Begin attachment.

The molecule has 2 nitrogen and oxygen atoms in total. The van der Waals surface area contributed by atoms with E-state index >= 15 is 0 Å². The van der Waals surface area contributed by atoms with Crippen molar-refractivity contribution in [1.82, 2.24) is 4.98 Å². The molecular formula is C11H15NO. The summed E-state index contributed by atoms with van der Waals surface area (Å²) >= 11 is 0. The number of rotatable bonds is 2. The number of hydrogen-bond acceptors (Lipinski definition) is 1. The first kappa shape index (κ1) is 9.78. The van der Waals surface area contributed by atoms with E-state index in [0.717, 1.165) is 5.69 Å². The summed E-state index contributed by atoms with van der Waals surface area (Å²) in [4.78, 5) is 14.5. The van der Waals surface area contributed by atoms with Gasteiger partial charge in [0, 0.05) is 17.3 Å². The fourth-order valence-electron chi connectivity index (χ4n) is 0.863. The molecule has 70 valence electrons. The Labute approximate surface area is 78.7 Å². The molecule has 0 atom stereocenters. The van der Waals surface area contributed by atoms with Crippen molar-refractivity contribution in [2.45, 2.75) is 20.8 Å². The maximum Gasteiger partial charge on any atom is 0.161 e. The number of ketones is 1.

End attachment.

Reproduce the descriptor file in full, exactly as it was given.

The molecule has 2 nitrogen and oxygen atoms in total. The van der Waals surface area contributed by atoms with E-state index >= 15 is 0 Å². The van der Waals surface area contributed by atoms with Crippen molar-refractivity contribution in [1.82, 2.24) is 4.98 Å². The molecular formula is C11H15NO. The summed E-state index contributed by atoms with van der Waals surface area (Å²) >= 11 is 0. The number of rotatable bonds is 2. The number of hydrogen-bond acceptors (Lipinski definition) is 1. The first kappa shape index (κ1) is 9.78. The van der Waals surface area contributed by atoms with E-state index in [0.717, 1.165) is 5.69 Å². The summed E-state index contributed by atoms with van der Waals surface area (Å²) in [4.78, 5) is 14.5. The van der Waals surface area contributed by atoms with Gasteiger partial charge in [0, 0.05) is 17.3 Å². The fourth-order valence-electron chi connectivity index (χ4n) is 0.863. The molecule has 70 valence electrons. The Labute approximate surface area is 78.7 Å². The molecule has 0 atom stereocenters. The van der Waals surface area contributed by atoms with Crippen molar-refractivity contribution in [2.45, 2.75) is 20.8 Å². The maximum Gasteiger partial charge on any atom is 0.161 e. The number of ketones is 1.